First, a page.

ATHENS — The judge handling Limestone County Sheriff Mike Blakely's felony trial chastised his lawyer Saturday for falsely claiming the hospitalized sheriff was being tested for COVID-19, but agreed to delay the trial by a week.
“It was very irresponsible on your part,” said retired Colbert County Circuit Judge Pride Tompkins at Saturday's hearing. “I’m concerned about COVID-19, and I’m sure the community is, too. There was no evidence to show” that Blakely had COVID-19.
“I don’t know if you wanted to scare jurors,” said Tompkins, who is handling the case after all Limestone County judges recused themselves.
Blakely’s lead attorney, Robert Tuten, responded at the hearing that “we're not trying to mislead anybody.”
The trial had been scheduled to start Monday.
Dr. Maria Acelajado Onoya, an attending physician at Athens-Limestone Hospital, said in a letter included in a defense motion to continue filed Friday that Blakely was admitted to the hospital that day for acute respiratory failure and asthma. According to the motion filed by Tuten, Blakely was "currently being tested" for COVID-19, a claim not included in the doctor's letter.
Onoya testified Saturday that Blakely was admitted to the hospital’s emergency room with shortness of breath. She said that when he was admitted, Blakely had labored breathing and an elevated white count, but no fever.
Blakely, 69, was tested for four types of coronavirus, which were all negative, but he wasn’t a candidate to be tested for COVID-19, Onoya testified. She said Blakely was tested for 16 conditions, including influenza, and those were all negative.
According to the Centers for Disease Control and Prevention, four types of coronavirus are very common and cause ailments like the common cold. They are distinct from more serious forms of coronavirus, such as COVID-19, MERS and SARS.
“I think he needs a couple of more days in the hospital,” Onoya said during her testimony.
Jurors are expected to report to the Limestone County Courthouse on Monday and be split into panels, then be dismissed for a week.
Onoya said Blakely was admitted Friday to the emergency room at about 5:15 a.m., and he was moved to a medical floor at about 7:30 a.m. He never was in intensive care, she said. Onoya testified that Friday was the third time Blakely had been to the hospital with similar symptoms and, when he was admitted to the hospital’s emergency room Feb. 28 for shortness of breath, he stayed a couple of hours and went home.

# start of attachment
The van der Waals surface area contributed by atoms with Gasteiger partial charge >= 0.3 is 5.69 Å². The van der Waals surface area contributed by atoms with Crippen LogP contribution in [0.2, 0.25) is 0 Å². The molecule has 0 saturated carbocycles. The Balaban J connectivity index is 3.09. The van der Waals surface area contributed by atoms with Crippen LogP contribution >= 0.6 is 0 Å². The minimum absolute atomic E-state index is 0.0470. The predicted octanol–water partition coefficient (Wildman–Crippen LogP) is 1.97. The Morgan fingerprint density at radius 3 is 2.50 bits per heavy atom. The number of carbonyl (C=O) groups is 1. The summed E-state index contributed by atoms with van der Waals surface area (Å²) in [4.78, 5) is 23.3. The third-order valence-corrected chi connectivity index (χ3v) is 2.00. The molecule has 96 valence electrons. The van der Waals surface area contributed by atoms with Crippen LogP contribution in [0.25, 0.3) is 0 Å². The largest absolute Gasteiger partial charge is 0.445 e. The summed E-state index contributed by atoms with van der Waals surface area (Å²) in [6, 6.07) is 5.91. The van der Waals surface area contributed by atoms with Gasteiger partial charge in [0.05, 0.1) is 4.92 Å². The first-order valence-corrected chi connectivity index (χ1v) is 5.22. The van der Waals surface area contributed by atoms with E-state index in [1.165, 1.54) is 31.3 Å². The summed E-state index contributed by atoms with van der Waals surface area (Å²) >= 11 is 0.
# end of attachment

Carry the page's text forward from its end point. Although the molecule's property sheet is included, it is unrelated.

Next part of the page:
Tompkins asked Onoya if it was still her medical opinion that Blakely needed to be admitted on Friday, and she said yes.
Onoya said Blakely has medical conditions, like a history of hypertension and asthma, that mean he’s more prone to a prolonged recovery.
“He’s not going to be released (Sunday) or Monday,” she said. “He’ll have to be reevaluated.”
One of Blakely’s attorneys, Marcus Helstowski, asked Onoya if Blakely could withstand a three-week trial. “That’s a difficult question for me to answer,” since a patient’s condition will change by the day, she said.
After the hearing, Tompkins ordered that Onoya share with the court a copy of an assessment she plans to make Monday of Blakely's condition.
Tompkins said he was “very disturbed” by the reference to COVID-19 in the defense motion to continue.
Tuten responded that Blakely’s lawyers learned he was being tested for various types of coronavirus.
“I don’t think anyone understood there were different kinds” of coronavirus, he said.
Tuten said the defense lawyers believed it was important to inform the court that Blakely was in the hospital.
After the hearing, Tompkins issued an order that all future pleadings in the case "shall be filed under seal until further orders of this court."
“We were not trying to pull a fast one,” Tuten said at the hearing, adding that he was present in court against the advice of his surgeon.
The defense has unsuccessfully sought to delay the trial based on Tuten's health.
“We’re going to do the best we can,” Tuten said. “We’re not trying to mislead anybody."
Deputy Attorney General Clark Morris spoke after Tuten, saying that "putting those words (COVID-19) in the public domain is what causes the frenzy.”
Blakely, in his 10th term as sheriff, was charged in August with theft and ethics violations in a 13-count indictment.
Tompkins previously denied a motion to continue that sought a delay in the trial due to Tuten’s health issues. Tuten said at a hearing last month that he was suffering from complications from a recent surgical procedure and would be unable to try the case if it proceeded as scheduled.
Attorneys for Blakely filed a motion at 2 p.m. Friday again asking for a continuance of the trial, noting that Blakely had consulted other attorneys about the possibility of replacing Tuten as lead counsel.
“Due to the complexity of the case and the voluminous discovery involved, none of the attorneys consulted could do so without substantial preparation time,” the motion noted.
Tompkins denied the motion 51 minutes after it was filed, but scheduled Saturday's hearing after another motion for continuance, citing Blakely's hospitalization, was filed Friday at 4:33 p.m.
Also, on Friday afternoon, Attorney General Steve Marshall filed a motion to dismiss, without prejudice, one count of third-degree theft and one count of use of position for personal gain in the Limestone County special grand jury’s indictment. No explanation was given for that request, which was granted by the judge.